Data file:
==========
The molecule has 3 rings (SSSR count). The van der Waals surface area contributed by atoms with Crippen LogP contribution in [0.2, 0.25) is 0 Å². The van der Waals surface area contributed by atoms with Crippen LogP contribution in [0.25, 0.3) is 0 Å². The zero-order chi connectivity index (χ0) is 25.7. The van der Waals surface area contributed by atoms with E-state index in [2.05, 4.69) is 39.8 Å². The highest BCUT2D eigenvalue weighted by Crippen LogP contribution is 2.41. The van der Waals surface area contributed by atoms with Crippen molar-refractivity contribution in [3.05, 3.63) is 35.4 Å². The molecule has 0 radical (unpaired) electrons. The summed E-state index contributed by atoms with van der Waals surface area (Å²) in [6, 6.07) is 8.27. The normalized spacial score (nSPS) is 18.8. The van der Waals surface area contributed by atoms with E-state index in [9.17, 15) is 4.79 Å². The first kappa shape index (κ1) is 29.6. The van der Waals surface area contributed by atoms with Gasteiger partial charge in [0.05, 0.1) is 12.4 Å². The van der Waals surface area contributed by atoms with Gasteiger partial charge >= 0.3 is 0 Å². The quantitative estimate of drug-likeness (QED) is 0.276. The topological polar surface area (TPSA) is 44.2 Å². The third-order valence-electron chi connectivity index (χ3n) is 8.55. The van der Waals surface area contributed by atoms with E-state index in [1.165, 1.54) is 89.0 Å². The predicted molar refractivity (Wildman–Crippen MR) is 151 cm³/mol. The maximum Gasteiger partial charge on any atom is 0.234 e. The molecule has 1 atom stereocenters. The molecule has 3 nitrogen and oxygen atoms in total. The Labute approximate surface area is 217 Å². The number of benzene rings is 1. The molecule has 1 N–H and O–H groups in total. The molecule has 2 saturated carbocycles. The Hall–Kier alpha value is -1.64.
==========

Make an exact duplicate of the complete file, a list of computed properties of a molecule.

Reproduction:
The molecule has 3 rings (SSSR count). The van der Waals surface area contributed by atoms with Crippen LogP contribution in [0.2, 0.25) is 0 Å². The van der Waals surface area contributed by atoms with Crippen LogP contribution in [0.25, 0.3) is 0 Å². The zero-order chi connectivity index (χ0) is 25.7. The van der Waals surface area contributed by atoms with E-state index in [2.05, 4.69) is 39.8 Å². The highest BCUT2D eigenvalue weighted by Crippen LogP contribution is 2.41. The van der Waals surface area contributed by atoms with Crippen molar-refractivity contribution in [3.05, 3.63) is 35.4 Å². The molecule has 0 radical (unpaired) electrons. The summed E-state index contributed by atoms with van der Waals surface area (Å²) in [6, 6.07) is 8.27. The normalized spacial score (nSPS) is 18.8. The van der Waals surface area contributed by atoms with E-state index in [9.17, 15) is 4.79 Å². The first kappa shape index (κ1) is 29.6. The van der Waals surface area contributed by atoms with Gasteiger partial charge in [0.05, 0.1) is 12.4 Å². The van der Waals surface area contributed by atoms with Gasteiger partial charge >= 0.3 is 0 Å². The quantitative estimate of drug-likeness (QED) is 0.276. The topological polar surface area (TPSA) is 44.2 Å². The third-order valence-electron chi connectivity index (χ3n) is 8.55. The van der Waals surface area contributed by atoms with E-state index in [1.165, 1.54) is 89.0 Å². The predicted molar refractivity (Wildman–Crippen MR) is 151 cm³/mol. The maximum Gasteiger partial charge on any atom is 0.234 e. The molecule has 1 atom stereocenters. The molecule has 3 nitrogen and oxygen atoms in total. The Labute approximate surface area is 217 Å². The number of benzene rings is 1. The molecule has 1 N–H and O–H groups in total. The molecule has 2 saturated carbocycles. The Hall–Kier alpha value is -1.64.